Thursday, November 24, 2011

Parthian at Philippi

Octavian « Rivers From Eden – The Ancient Near East and its Legacy
http://riversfromeden.wordpress.com/tag/octavian/

The Parthian empire had once been an ally of Rome. Parthians and Romans had fought together to finish off the Seleucid Empire in 63 BC, and enjoyed peaceful relations after. This all changed in 54 BC, when the ambitious Roman Marcus Licinius Crassus launched an unprovoked invasion of Parthian Syria with the intent to march on Seleucia and conquer the Parthian empire. Instead, his army was annihilated in the Syrian desert at the  Battle of Carrhae. Of Crassus’ 38,000 men, only 8,000 or so made it back to Roman territory. 20,000 Romans were killed, and 10,000 were prisoners in Parthia.

The immediate result of the campaign was a Parthian invasion of Roman Syria under the command of a general named Osaces and  Pacorus, the son of the Parthian ruler Shah Orodes II. The death of Crassus and many of his officers left Gaius Cassius Longinus as the ranking Roman commander in Syria. While the Parthians besieged Antioch, Pacorus was recalled to Parthia by his father. Cassius rallied the remaining Roman troops in the area and broke the siege, then defeated the Parthians again at Antigonea. In this battle, Osaces was killed and his troops dispersed.[1]

The first round of Roman-Parthian conflict thus ended in a status quo ante bellum. As a result, like the United States and USSR 2000 years later, the two superpowers of the ancient Near East in the 1st century BC saw continued direct war as too risky and destructive when compared to its potential benefits.

Therefore, the struggle between them for regional supremacy turned from confrontation to war by proxy. Struggle between armies was replaced by each side meddling in each other’s internal struggles, supporting rebel factions and fighting proxy battles with client states.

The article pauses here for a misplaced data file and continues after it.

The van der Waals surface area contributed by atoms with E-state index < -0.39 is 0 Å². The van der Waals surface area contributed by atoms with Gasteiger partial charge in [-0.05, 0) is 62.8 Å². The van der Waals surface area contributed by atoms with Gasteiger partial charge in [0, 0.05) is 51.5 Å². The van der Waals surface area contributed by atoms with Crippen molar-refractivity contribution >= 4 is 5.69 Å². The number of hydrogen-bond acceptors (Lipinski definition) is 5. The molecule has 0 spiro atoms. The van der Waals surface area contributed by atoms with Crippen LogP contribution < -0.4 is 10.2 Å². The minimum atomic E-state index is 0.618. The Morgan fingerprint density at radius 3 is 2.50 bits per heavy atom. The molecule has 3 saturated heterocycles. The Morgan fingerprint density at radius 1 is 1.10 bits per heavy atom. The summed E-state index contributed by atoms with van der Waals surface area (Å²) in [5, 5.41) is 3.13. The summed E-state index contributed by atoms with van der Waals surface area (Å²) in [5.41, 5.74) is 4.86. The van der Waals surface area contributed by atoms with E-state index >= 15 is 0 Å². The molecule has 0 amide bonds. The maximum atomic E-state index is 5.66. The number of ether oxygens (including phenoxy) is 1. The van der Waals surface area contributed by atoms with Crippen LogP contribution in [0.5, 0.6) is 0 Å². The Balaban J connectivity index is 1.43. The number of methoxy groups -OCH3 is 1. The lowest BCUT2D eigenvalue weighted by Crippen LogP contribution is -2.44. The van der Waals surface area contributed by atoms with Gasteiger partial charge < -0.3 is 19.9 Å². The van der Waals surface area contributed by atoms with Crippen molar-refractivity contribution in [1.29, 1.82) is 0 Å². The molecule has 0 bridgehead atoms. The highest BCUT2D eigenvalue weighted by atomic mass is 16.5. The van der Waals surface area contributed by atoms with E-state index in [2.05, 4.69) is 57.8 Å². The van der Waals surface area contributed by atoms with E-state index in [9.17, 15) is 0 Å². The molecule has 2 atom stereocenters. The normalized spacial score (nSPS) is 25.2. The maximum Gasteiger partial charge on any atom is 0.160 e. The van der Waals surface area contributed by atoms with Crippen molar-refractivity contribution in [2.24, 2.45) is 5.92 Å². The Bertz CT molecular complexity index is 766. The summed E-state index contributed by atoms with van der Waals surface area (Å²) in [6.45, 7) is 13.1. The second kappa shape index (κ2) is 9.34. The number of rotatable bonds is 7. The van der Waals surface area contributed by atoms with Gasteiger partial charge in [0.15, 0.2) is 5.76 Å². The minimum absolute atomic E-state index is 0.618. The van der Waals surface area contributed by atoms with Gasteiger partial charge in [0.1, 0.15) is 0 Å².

Shah Orodes II of Parthia (ruled 57 BC to 38 BC). He meddled in Roman affairs for much of his reign, seeking to prevent factions hostile to Parthian interests from gaining power.

The first shot of the proxy war came from Cassius’ replacement as governor of Syria. Marcus Calpurnius Bibulus arrived in 51 BC to take control of the province from Cassius. He sought to divide the Parthians against each other so as to preclude further invasions of Roman territory. Bibulus befriended a Parthian satrap named Ornodapates, who carried an old grudge against Orodes. Using Ornodapates as a go-between, Bibulus constructed a plot to stage a coup d’etat, overthrow Orodes and install his son Pacorus on the throne in his stead. The plot failed, but the resulting strife temporarily distracted Parthia from any westward expansion.[2]

While the Parthians were otherwise preoccupied, the political situation in Rome was spiraling out of control. Once allies, Julius Caesar and Ganeus Pompey were now enemies. In 49 BC, their rivalry and refusal to disband their armies spilled over into open civil war. Julius Caesar rapidly marched on Rome, forcing Pompey to withdraw to Greece without a fight. Pompey spent the winter of 49-48 BC regrouping in Greece and preparing for a decisive showdown against Caesar.